Younger women earning more but still doing more housework, study finds

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Friday, December 28, 2018
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Researchers have found that younger women are working longer hours and are being paid more than ever; however, they're still doing a majority of the heavy lifting at home.

A new study shows younger women are working more and making more money than ever before - but they're still doing most of the heavy lifting when it comes to housework.

While millennials are more open to split household duties, research shows those ideals are not upheld.

In 2017, the Bureau of Labor Statistic found that on an average day 19 percent of men performed household tasks like cleaning and laundry, compared to 49 percent of women.

However, experts said men are more likely to engage in lawn and garden work than women.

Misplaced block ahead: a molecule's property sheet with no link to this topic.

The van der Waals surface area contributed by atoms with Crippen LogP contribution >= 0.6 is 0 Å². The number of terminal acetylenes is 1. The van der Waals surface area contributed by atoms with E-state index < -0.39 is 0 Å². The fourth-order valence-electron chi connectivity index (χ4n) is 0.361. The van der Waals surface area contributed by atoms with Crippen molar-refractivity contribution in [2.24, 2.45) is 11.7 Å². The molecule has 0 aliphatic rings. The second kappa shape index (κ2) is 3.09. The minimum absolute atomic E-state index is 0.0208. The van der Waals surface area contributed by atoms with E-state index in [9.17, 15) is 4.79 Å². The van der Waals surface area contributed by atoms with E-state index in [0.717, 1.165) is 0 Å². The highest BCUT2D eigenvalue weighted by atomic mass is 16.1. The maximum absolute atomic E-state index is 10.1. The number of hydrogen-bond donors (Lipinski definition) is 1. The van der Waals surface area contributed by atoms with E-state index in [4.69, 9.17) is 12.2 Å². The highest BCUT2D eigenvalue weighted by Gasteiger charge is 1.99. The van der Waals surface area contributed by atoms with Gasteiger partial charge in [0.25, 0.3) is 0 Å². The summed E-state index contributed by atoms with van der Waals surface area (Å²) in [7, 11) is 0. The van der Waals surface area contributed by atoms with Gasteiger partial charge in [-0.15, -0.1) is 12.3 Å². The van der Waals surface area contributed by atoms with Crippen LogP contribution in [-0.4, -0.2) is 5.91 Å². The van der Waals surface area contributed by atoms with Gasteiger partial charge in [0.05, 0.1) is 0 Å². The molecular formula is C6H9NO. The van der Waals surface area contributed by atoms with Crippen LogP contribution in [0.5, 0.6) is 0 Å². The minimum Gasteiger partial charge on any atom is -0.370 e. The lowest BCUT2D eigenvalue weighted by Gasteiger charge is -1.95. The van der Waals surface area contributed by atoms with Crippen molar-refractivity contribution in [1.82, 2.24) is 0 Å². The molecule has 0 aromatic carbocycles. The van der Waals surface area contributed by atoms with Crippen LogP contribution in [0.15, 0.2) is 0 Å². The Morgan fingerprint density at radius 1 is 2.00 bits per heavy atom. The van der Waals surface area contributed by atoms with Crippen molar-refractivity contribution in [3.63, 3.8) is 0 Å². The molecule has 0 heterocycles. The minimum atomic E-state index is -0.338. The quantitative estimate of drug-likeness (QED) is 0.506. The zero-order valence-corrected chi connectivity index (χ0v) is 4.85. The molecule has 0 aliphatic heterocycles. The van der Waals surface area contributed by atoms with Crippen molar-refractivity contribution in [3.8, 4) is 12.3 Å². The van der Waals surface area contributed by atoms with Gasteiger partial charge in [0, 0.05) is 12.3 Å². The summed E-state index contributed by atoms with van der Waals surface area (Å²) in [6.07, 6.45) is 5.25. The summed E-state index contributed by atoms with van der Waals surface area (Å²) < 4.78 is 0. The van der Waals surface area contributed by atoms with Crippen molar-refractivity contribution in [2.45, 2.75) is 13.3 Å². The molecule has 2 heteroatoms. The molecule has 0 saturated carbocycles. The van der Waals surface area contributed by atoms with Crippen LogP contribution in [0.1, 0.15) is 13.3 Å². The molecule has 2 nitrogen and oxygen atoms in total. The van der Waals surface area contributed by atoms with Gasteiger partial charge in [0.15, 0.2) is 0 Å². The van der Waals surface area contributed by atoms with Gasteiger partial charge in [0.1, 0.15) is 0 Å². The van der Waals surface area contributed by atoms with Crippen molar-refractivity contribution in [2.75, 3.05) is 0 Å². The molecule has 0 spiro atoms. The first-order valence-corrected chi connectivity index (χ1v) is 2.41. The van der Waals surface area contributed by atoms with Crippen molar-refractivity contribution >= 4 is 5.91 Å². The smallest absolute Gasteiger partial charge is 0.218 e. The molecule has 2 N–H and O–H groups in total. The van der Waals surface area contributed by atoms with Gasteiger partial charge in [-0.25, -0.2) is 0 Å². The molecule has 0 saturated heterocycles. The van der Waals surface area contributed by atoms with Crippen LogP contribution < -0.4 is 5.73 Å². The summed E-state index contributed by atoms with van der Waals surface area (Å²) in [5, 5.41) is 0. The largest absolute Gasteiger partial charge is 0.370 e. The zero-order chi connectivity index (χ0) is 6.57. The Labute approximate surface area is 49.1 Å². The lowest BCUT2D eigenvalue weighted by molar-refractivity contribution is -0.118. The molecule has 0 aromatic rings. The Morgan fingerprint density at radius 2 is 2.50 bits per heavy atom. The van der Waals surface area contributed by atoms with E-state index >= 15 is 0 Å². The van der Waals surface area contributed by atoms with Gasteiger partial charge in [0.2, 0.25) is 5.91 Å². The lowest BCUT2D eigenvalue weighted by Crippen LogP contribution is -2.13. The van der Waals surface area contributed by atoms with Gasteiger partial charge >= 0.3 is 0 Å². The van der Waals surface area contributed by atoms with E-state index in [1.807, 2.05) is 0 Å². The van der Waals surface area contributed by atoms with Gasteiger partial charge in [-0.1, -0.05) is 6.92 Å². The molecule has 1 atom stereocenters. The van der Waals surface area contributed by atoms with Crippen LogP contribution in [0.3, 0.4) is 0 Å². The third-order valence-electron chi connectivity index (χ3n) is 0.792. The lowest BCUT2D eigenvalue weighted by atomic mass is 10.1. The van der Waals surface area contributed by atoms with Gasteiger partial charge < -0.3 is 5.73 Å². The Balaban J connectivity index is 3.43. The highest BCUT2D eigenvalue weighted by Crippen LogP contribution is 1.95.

"I think we still have stated intentions and then we have the realities of giving up privilege," Jill Yavorsky, assistant professor of sociology at the University of North Carolina at Charlotte, told CNN. "Men still have a lot of privilege in being able to fall back on gendered notions, because if not, they have to participate a lot in housework and potentially give up on potential career advantages. When it comes down to it, many men are not willing to walk the walk."

But women just aren't putting in the overtime at home, they're also ranking in the hours at work.

According to the Pew Research Center, in 2017, 78 percent of young adult women worked at least 50 weeks per year.

Researchers found they are also getting paid more which helps them contribute more to the household income.

Median earnings for full-time female employees increased from around $37,000 to $39,000 between 2000 and 2017.

And officials believe the dynamic of the typical household will soon change.

"In the 1990s, women did most of the changing: entering the workforce, entering different occupations, they did less housework, the housework gap closed, so women did a lot of the changing early on - and then we stalled out," Joanna Pepin, postdoctoral fellow at the University of Texas at Austin told CNN. "So there's a reason to suspect that future progress is going to need change on men's part - men doing more in the home and entering different professions."